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Volume of Item being Tested by a Vacuum Tank

Volume of Item being Tested by a Vacuum Tank

(OP)
HI All, I am looking for some help on a vacuum testing application.

We have an application where we put sealed flexible plastic pouches into a vacuum tank that is filled with water. When you close the lid, it forces the pouch under the water, and then we slowly evacuate the air from the tank and once we begin to see bubbles forming at the edges of the seals. We record the in-hg that the pouch failed at.

My question is this.

Does the volume of the sealed pouch matter when we test it. Lets say we put the pouch in completely pressed flat and sealed it closed with barely any volume inside the pouch as opposed to giving a light breath of air to "expand" to the pouch then seal closed, not pressurized, but just opened up so that the volume of air inside the pouch is large, then allowing it to equalize to atomospheric pressure before sealing it closed

Assume altittude and temperature are consistant.

My thought is that because the volume of the air inside the pouch will expand as the pressure differential increases, the volume of the pouch DOES make a difference because the volume of air inside the pouch will almost double as the tank pressure drops in half as we evacuate air which would in turn drop the internal pressure of the pouch if there is room for that air to expand which is what is ultimately trying to force the air out of the seals.So as that air expands the pressure drops, which would mean ultimate the vacuum would have to be much greater to have that pouch fail than, if the pouch is already filled to the maximum volume of air before being sealed. Where in that case the tank pressure drops but there is no where for the air to expand because the pouches volume is already near maximum before seal, forcing the pressure to be maintained in the pouch, and exerting a larger force on the seals.

Am I on the right track with this though process?

RE: Volume of Item being Tested by a Vacuum Tank

I think you would be a lot better off if you ditched the water tank, soaped the seals and slowly filled the pouch with air. Read the air pressure inside the pouch from a gauge on the filling tube when you see the soap begin to form bubbles.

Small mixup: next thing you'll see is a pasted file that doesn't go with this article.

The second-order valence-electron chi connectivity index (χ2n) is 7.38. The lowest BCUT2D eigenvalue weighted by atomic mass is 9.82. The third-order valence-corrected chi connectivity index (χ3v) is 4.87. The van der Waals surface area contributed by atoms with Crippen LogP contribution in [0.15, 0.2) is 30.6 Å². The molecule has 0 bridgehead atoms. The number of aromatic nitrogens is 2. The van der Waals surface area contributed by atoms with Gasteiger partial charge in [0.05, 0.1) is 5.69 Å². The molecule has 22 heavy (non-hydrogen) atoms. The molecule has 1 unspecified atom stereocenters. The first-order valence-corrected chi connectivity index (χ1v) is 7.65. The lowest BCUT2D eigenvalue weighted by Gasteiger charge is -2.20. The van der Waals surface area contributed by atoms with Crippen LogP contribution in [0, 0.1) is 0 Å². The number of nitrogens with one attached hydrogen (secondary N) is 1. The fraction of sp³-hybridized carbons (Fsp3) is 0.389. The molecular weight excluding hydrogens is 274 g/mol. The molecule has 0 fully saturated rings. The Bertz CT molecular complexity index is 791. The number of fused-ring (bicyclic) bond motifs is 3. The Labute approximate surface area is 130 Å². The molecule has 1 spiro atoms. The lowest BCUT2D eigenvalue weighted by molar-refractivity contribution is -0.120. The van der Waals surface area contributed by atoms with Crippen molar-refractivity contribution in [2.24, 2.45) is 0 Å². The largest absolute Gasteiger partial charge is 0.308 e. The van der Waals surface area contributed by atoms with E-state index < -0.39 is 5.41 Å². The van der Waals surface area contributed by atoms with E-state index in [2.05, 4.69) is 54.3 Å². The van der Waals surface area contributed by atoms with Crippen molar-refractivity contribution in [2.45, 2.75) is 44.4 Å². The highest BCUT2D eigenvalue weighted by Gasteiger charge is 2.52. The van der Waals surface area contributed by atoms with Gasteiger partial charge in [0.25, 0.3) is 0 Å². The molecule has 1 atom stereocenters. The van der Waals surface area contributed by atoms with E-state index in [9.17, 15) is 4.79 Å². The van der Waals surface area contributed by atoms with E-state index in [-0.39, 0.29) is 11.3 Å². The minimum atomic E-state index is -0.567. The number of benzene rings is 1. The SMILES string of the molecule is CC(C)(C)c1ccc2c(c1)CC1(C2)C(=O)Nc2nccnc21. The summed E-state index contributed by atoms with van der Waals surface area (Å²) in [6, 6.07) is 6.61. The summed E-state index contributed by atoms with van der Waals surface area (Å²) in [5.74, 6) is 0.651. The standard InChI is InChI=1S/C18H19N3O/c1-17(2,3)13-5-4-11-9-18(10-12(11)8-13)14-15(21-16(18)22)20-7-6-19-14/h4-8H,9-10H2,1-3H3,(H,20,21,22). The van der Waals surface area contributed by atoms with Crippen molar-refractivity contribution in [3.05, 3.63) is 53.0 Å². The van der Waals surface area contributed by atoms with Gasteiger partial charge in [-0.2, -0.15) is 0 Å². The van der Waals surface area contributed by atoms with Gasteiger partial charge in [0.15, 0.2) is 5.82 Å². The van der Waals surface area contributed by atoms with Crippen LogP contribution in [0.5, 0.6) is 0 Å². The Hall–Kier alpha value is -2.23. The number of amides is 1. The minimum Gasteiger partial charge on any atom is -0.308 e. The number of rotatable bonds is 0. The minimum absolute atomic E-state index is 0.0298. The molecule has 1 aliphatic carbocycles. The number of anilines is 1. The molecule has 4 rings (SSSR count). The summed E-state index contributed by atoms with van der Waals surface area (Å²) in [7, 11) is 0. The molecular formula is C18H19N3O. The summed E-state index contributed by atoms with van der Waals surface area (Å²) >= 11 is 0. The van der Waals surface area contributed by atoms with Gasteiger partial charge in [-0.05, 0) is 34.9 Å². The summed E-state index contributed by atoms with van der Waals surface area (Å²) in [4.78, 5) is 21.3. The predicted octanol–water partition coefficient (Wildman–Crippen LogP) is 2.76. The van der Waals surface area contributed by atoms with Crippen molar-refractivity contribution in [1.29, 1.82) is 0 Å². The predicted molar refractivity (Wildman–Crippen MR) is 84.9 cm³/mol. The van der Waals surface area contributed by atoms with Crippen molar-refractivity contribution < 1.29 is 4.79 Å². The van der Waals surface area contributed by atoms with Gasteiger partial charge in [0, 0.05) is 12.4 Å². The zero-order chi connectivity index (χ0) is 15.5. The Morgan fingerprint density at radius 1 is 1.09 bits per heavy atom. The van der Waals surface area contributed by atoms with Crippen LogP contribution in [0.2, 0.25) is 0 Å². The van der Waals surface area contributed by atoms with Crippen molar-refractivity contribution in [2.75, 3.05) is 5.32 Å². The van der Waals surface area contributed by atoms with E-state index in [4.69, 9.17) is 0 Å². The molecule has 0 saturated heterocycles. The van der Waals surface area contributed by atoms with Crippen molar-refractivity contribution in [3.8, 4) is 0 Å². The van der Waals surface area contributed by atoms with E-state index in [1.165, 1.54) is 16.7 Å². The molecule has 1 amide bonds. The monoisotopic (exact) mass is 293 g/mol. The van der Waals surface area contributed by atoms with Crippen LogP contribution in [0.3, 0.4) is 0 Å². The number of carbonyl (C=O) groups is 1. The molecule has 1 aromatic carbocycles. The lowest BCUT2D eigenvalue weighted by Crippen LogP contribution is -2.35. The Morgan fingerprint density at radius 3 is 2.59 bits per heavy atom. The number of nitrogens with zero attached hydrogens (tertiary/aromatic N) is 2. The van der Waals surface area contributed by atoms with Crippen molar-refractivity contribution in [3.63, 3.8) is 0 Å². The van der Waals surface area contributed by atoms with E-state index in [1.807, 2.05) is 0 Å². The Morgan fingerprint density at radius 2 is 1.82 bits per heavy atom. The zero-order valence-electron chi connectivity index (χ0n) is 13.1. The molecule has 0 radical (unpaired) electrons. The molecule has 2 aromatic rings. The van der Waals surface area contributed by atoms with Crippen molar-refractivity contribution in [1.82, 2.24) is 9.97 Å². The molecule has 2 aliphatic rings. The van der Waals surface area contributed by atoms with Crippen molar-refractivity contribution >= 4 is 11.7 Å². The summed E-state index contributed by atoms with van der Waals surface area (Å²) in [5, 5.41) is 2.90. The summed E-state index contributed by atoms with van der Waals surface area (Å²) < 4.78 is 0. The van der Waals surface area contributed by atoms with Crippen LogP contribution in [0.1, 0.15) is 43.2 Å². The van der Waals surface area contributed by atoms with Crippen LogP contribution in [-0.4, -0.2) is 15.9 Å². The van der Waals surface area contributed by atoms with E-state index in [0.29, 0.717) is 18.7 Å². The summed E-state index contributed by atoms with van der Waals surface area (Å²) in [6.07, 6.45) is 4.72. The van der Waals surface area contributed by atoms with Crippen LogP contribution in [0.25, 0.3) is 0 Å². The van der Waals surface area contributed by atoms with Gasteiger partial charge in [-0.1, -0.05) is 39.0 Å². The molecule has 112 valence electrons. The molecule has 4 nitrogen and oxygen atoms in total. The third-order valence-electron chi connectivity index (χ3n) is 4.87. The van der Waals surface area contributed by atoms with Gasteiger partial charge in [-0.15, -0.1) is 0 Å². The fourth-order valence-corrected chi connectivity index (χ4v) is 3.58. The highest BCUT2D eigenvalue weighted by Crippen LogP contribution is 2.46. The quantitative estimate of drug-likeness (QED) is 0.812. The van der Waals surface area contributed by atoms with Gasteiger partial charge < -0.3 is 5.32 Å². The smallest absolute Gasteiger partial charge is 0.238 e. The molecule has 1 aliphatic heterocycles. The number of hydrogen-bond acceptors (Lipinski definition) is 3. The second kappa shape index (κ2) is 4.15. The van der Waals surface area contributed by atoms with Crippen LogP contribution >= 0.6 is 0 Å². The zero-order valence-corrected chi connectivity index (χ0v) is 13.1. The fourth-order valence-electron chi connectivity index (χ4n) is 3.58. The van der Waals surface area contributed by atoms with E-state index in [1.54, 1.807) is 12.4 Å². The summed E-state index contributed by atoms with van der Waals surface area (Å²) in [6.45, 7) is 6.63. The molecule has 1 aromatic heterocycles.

RE: Volume of Item being Tested by a Vacuum Tank

(OP)
BigInch,
Thanks for the feedback, unfortunately, this is a test that is accepted and verified by our customers really as an industry standard. We do some pressure testing, but that testing is geared towards the tensile strength of the seal, and its bursting capacity as opposed to its leak resistance.

RE: Volume of Item being Tested by a Vacuum Tank

I was afraid that you would say something like that. I feel that it makes a large difference how much air you have left in the pouch when starting the test, yet it seems that measuring that initial amount of air is not part of the standard. Therefore it can't be much of a good standard. No doubt you are asking this question because you have realized that of course the amount of air in the pouch makes a difference yet your standard does not require you to standardize that volume. I imagine that you have noticed that, if there is no or little air in the pouch, you can reduse tank pressure a whole lot before the seals pop.

If only a little bit of air is in there, so the pouch is flacid when beginning the test, not prestressed at all, the tank pressure would have be reduced quite a bit more before the pouch began to expand at begin to place stress in the seal than if a lot of air was present in the pouch and it immediately began to expand and place stress on the seal. If the pouch was full enough initially to immediately begin to develop seal stresses when the tank pressure was reduced just a little, the pouch seals would be set to pop at the next little bit of pressure reduction.

For that to be a valid test of sealing, or pouch stress or whatever, you must always be able to discern the difference in pressure between the air pressure inside the pouch and the tank pressure outside. That you know is zero until the pouch (and seal) begins to stress. After that point you no longer know the air pressure inside the pouch, because the pouch film tension and seal strength cause the pressure in the pouch to differ from tank pressure. But (presumably) you don't know the pressure inside the pouch and therefore you are no longer able to determine the pressure in the pouch minus the pressure in the tank and thus lose your reference to judge seal strength based on that difference in pressure.

RE: Volume of Item being Tested by a Vacuum Tank

"We do some pressure testing, but that testing is geared towards the tensile strength of the seal, and its bursting capacity as opposed to its leak resistance"

Sounds to me like the same thing...

Yes initial volume (mass) of air in the pouch will make a massive difference.

The only plus point of the vacuum test is that the max diff pressure you can get is 1 bar assuming the pouch is simply filled with air at atmospheric pressure, whereas the "pressure test" can clearly go to many more times than 1 bar.